Designed to house a massive 30mm rotary cannon, the A-10 Thunderbolt II is one of the US military’s most effective attack aircraft. Highly maneuverable and capable of flying low at slow speeds, the A-10’s heavy firepower makes it uniquely adept at taking out heavy ground artillery.
But despite its competence, the A-10 is aging. First inducted into service in 1976, the Air Force stopped producing the aircraft in 1984, making the newest Warthogs in the Pentagon’s arsenal 32 years old.
The plane is long overdue for retirement, and the Air Force has long considered an end to the A-10 as a way to save money, particularly in light of the growing expenses of the F-35 joint strike fighter program.
But according to Pentagon officials speaking to Defense One on condition of anonymity, the Air Force has shelved any plans of retiring the A-10. The officials say the aircraft is too valuable in the fight against Daesh.
The news has already been welcomed by a number of US lawmakers. For Arizona Senator John McCain, the A-10 is not only an invaluable asset against militant groups, but also crucial to stymie "Russian aggression."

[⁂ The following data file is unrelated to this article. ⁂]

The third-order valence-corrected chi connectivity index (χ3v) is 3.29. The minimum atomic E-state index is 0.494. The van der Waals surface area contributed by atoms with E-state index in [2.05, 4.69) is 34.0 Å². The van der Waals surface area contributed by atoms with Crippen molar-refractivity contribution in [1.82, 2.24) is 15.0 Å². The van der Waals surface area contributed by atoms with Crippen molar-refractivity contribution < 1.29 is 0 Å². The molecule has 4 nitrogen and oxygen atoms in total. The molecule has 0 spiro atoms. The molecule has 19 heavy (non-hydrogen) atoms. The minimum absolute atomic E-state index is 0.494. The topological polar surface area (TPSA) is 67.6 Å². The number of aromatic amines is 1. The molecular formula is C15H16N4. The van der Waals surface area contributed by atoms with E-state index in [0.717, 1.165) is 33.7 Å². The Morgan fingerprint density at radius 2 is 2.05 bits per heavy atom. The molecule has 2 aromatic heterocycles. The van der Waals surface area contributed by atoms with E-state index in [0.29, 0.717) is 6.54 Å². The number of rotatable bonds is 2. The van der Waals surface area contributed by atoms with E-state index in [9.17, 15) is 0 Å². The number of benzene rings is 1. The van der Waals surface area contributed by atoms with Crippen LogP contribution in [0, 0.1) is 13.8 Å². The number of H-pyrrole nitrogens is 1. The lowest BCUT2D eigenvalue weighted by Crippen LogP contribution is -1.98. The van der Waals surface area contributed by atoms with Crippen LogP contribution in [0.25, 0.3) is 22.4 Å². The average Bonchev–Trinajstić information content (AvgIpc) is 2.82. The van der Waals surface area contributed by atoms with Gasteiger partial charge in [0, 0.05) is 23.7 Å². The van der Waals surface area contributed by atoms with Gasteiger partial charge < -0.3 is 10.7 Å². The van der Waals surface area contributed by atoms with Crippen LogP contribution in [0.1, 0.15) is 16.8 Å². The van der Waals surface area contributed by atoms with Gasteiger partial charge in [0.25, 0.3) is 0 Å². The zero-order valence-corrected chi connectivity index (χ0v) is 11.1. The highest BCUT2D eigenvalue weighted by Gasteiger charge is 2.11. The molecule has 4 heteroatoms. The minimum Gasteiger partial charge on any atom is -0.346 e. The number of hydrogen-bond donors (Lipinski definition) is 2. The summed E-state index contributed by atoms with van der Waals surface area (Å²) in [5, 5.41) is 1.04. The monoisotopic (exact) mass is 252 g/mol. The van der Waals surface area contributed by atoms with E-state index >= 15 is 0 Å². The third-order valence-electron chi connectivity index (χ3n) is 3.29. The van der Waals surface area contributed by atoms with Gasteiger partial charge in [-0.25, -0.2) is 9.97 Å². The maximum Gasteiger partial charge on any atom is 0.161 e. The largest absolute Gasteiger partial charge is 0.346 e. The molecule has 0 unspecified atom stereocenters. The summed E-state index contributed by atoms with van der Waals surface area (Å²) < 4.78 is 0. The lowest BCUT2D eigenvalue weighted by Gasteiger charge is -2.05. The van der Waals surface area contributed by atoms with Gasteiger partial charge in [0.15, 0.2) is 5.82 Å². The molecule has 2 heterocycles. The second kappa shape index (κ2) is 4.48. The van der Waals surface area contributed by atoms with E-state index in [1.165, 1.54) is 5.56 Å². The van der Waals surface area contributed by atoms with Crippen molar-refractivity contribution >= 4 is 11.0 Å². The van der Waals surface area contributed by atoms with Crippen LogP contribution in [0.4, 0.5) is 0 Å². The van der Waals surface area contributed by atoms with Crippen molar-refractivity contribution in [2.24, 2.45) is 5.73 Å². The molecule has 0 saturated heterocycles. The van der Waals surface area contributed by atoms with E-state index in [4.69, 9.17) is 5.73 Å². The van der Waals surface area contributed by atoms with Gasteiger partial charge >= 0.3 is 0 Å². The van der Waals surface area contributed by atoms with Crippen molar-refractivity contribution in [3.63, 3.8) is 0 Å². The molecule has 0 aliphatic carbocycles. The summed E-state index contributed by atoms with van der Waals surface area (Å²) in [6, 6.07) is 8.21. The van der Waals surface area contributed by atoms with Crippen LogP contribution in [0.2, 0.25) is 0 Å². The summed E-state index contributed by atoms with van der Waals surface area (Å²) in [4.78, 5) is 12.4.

"Today, the A-10 fleet is playing an indispensable role in the fight against ISIL in Iraq and assisting NATO’s efforts to deter Russian aggression in Eastern Europe," McCain, chair of the Senate Armed Services Committee, said in a statement.
"With growing global chaos and turmoil on the rise, we simply cannot afford to prematurely retire the best close air support weapon in our arsenal without fielding a proper replacement."
The Air Force has not yet confirmed the plan, with a spokeswoman telling Reuters that there was “no information at this time” on the A-10’s fate. The Air Force’s budget for fiscal year 2017 will be released next month, and could offer more concrete insights.